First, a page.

Conduct of Arbitral Proceedings - Chapter 07 - Arbitration Law of Brazil: Practice and Procedure - Second Edition
7.1 PROCEDURAL RULES
Arbitration is much more flexible than a judicial process, and there
are no compulsory procedural rules to be followed by the parties,1
provided that the procedure complies with certain mandatory principles2
(i.e., full defense and proper response, equal treatment of the parties,
arbitrators’ impartiality and free convincement).3
Therefore, parties have certain freedom to set forth in the arbitration
agreement the procedure that will apply. The parties may either:
(i) choose the arbitration rules of an institution or entity such as
UNCITRAL; or (ii) spell out in the arbitration agreement the applicable
arbitration rules; or even (iii) assign to the arbitrators the power to define
the procedure. The first alternative is usually the best choice, since the
arbitration rules of renowned institutions have been continuously tested
in practice and are less likely to give rise to disputes or doubts.
It is usual to choose a set of arbitration rules, as well as to foresee in
the arbitration agreement certain changes thereto to better suit the
intentions of the parties. This is a possible alternative, but the parties
should carefully verify in advance whether the arbitration rules allow the
intended amendment, so as not to create a pathologic clause. To quote an
example, it may not be possible to conduct an ICC arbitration if the
institution does not have a body similar to the International Court of
Arbitration to perform acts such as the scrutiny of the draft award.
A similar problem may arise when the parties select the rules of a
given arbitral institution, but choose another institution to manage the
arbitration. It is also strongly advisable that such a thorough compatibility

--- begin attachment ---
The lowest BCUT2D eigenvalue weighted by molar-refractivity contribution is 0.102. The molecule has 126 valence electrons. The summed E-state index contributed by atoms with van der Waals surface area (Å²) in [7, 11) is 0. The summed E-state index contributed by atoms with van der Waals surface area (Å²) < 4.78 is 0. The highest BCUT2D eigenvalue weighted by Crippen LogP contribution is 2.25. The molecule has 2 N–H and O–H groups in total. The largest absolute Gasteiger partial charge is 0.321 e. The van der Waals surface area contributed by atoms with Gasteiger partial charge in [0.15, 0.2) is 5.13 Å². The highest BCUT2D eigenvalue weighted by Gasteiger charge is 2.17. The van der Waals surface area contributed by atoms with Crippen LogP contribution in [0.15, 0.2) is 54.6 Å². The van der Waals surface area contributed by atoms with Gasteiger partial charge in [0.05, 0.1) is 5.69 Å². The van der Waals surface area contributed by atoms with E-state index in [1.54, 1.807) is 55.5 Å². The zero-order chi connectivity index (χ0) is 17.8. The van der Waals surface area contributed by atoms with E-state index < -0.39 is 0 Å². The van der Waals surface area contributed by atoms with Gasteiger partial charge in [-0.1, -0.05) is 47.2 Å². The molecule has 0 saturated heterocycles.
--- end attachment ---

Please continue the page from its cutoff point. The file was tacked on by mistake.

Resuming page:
review should precede such a choice, therefore preventing the
development of a situation in which the competent arbitral institution is
unable to perform all the procedural acts contemplated in the applicable
In the case both the arbitration agreement and the arbitration rules
are silent on a given procedural issue, the arbitrators have powers to
regulate it.4 In arbitrations with the seat in Brazil, arbitration agreements
sometimes stipulate the subsidiary application of the Brazilian Civil
Procedure Code as a parameter for conducting the proceeding. This
raises the issue of the law applicable to the procedure, which will be
analyzed in the following section.
7.1.1 Subsidiary Application of Foreign Procedural Rules
It is questionable whether the arbitration agreement may provide for
the subsidiary application of foreign procedural rules, or if the Brazilian
Civil Procedure Code always applies − on a subsidiary basis as to the
rules chosen by the parties − to arbitral proceedings conducted in Brazil.
The traditional rule under civil procedure is that the judge shall apply
the procedural law of the place where the process is conducted (lex fori).
Nonetheless, with respect to arbitrations, considering that the parties may
choose not only the rules applicable to the merit (provided that there is no
breach of public policy),5 but also the rules of procedure,6 certain scholars
argue that it is possible to provide for the subsidiary application of foreign
procedural rules, even if the arbitral process is conducted in Brazil.7
Other authors, however, feel that the possibility of choosing foreign
law does not cover procedural rules,8 which are subject to the lex fori.
This interpretation is consistent with the New York Convention9 and the
Panama Convention,10 which acknowledge the subsidiary application of
the lex fori, by stating that the recognition and enforcement of a foreign
award may be refused if the arbitral procedure was not in accordance
with the arbitral agreement, or in its silence, the law of the country where
the arbitration took place.